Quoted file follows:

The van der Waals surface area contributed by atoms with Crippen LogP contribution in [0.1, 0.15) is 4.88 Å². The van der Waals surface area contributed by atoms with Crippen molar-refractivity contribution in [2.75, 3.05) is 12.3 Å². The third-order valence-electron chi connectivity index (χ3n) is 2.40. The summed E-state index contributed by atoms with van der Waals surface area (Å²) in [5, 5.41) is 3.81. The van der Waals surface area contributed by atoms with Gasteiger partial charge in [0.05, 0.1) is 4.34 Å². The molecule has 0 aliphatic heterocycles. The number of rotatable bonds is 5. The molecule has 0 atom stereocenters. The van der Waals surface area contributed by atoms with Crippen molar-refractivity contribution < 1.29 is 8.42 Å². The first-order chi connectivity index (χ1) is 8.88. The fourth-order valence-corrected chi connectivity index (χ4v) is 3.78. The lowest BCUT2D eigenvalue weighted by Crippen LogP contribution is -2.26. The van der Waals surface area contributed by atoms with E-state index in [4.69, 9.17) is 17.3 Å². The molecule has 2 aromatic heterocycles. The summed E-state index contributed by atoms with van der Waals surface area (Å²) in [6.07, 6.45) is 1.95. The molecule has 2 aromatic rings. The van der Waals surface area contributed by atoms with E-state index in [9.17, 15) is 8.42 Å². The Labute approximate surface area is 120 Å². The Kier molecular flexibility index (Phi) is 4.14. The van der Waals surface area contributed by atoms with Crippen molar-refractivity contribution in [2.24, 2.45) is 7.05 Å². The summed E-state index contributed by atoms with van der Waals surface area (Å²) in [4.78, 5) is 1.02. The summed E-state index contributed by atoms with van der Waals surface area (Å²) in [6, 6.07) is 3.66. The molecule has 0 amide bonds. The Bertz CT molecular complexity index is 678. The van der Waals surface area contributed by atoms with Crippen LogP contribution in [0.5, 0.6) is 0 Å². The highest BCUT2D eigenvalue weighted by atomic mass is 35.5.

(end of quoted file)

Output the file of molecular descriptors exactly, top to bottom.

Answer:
The van der Waals surface area contributed by atoms with Crippen LogP contribution in [0.1, 0.15) is 4.88 Å². The van der Waals surface area contributed by atoms with Crippen molar-refractivity contribution in [2.75, 3.05) is 12.3 Å². The third-order valence-electron chi connectivity index (χ3n) is 2.40. The summed E-state index contributed by atoms with van der Waals surface area (Å²) in [5, 5.41) is 3.81. The van der Waals surface area contributed by atoms with Gasteiger partial charge in [0.05, 0.1) is 4.34 Å². The molecule has 0 aliphatic heterocycles. The number of rotatable bonds is 5. The molecule has 0 atom stereocenters. The van der Waals surface area contributed by atoms with Crippen molar-refractivity contribution < 1.29 is 8.42 Å². The first-order chi connectivity index (χ1) is 8.88. The fourth-order valence-corrected chi connectivity index (χ4v) is 3.78. The lowest BCUT2D eigenvalue weighted by Crippen LogP contribution is -2.26. The van der Waals surface area contributed by atoms with E-state index in [4.69, 9.17) is 17.3 Å². The molecule has 2 aromatic heterocycles. The summed E-state index contributed by atoms with van der Waals surface area (Å²) in [6.07, 6.45) is 1.95. The molecule has 2 aromatic rings. The van der Waals surface area contributed by atoms with E-state index in [9.17, 15) is 8.42 Å². The Labute approximate surface area is 120 Å². The Kier molecular flexibility index (Phi) is 4.14. The van der Waals surface area contributed by atoms with Crippen molar-refractivity contribution in [2.24, 2.45) is 7.05 Å². The summed E-state index contributed by atoms with van der Waals surface area (Å²) in [4.78, 5) is 1.02. The summed E-state index contributed by atoms with van der Waals surface area (Å²) in [6, 6.07) is 3.66. The molecule has 0 amide bonds. The Bertz CT molecular complexity index is 678. The van der Waals surface area contributed by atoms with Crippen LogP contribution in [0.5, 0.6) is 0 Å². The highest BCUT2D eigenvalue weighted by atomic mass is 35.5.